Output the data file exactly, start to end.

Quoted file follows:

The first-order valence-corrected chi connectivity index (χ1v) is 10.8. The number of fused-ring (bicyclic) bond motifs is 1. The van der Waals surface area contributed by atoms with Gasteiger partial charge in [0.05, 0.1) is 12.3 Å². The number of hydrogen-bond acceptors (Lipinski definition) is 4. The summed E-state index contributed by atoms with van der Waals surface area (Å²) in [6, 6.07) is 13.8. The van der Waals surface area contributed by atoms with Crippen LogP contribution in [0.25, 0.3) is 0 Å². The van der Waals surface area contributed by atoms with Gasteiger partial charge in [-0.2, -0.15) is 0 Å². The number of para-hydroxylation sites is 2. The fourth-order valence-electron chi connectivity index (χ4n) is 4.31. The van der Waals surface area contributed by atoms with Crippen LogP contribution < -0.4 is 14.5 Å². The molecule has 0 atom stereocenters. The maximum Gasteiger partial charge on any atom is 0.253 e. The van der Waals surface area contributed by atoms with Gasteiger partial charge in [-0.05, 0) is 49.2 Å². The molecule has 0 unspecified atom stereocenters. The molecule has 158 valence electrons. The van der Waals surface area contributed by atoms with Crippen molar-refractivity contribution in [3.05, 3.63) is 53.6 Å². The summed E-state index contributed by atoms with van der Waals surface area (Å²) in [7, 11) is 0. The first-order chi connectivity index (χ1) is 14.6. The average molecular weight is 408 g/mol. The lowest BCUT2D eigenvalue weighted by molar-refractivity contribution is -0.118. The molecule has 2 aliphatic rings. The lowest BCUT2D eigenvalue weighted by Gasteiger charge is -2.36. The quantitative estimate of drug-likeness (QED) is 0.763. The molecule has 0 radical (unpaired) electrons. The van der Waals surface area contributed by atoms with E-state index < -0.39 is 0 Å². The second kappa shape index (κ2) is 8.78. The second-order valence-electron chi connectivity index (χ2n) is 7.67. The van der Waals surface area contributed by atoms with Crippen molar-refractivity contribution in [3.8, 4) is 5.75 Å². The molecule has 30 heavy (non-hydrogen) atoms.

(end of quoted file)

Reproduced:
The first-order valence-corrected chi connectivity index (χ1v) is 10.8. The number of fused-ring (bicyclic) bond motifs is 1. The van der Waals surface area contributed by atoms with Gasteiger partial charge in [0.05, 0.1) is 12.3 Å². The number of hydrogen-bond acceptors (Lipinski definition) is 4. The summed E-state index contributed by atoms with van der Waals surface area (Å²) in [6, 6.07) is 13.8. The van der Waals surface area contributed by atoms with Crippen LogP contribution in [0.25, 0.3) is 0 Å². The van der Waals surface area contributed by atoms with Gasteiger partial charge in [-0.2, -0.15) is 0 Å². The number of para-hydroxylation sites is 2. The fourth-order valence-electron chi connectivity index (χ4n) is 4.31. The van der Waals surface area contributed by atoms with Crippen LogP contribution < -0.4 is 14.5 Å². The molecule has 0 atom stereocenters. The maximum Gasteiger partial charge on any atom is 0.253 e. The van der Waals surface area contributed by atoms with Gasteiger partial charge in [-0.05, 0) is 49.2 Å². The molecule has 0 unspecified atom stereocenters. The molecule has 158 valence electrons. The van der Waals surface area contributed by atoms with Crippen molar-refractivity contribution in [3.05, 3.63) is 53.6 Å². The summed E-state index contributed by atoms with van der Waals surface area (Å²) in [7, 11) is 0. The first-order chi connectivity index (χ1) is 14.6. The average molecular weight is 408 g/mol. The lowest BCUT2D eigenvalue weighted by molar-refractivity contribution is -0.118. The molecule has 2 aliphatic rings. The lowest BCUT2D eigenvalue weighted by Gasteiger charge is -2.36. The quantitative estimate of drug-likeness (QED) is 0.763. The molecule has 0 radical (unpaired) electrons. The van der Waals surface area contributed by atoms with E-state index < -0.39 is 0 Å². The second kappa shape index (κ2) is 8.78. The second-order valence-electron chi connectivity index (χ2n) is 7.67. The van der Waals surface area contributed by atoms with Crippen molar-refractivity contribution in [3.8, 4) is 5.75 Å². The molecule has 30 heavy (non-hydrogen) atoms.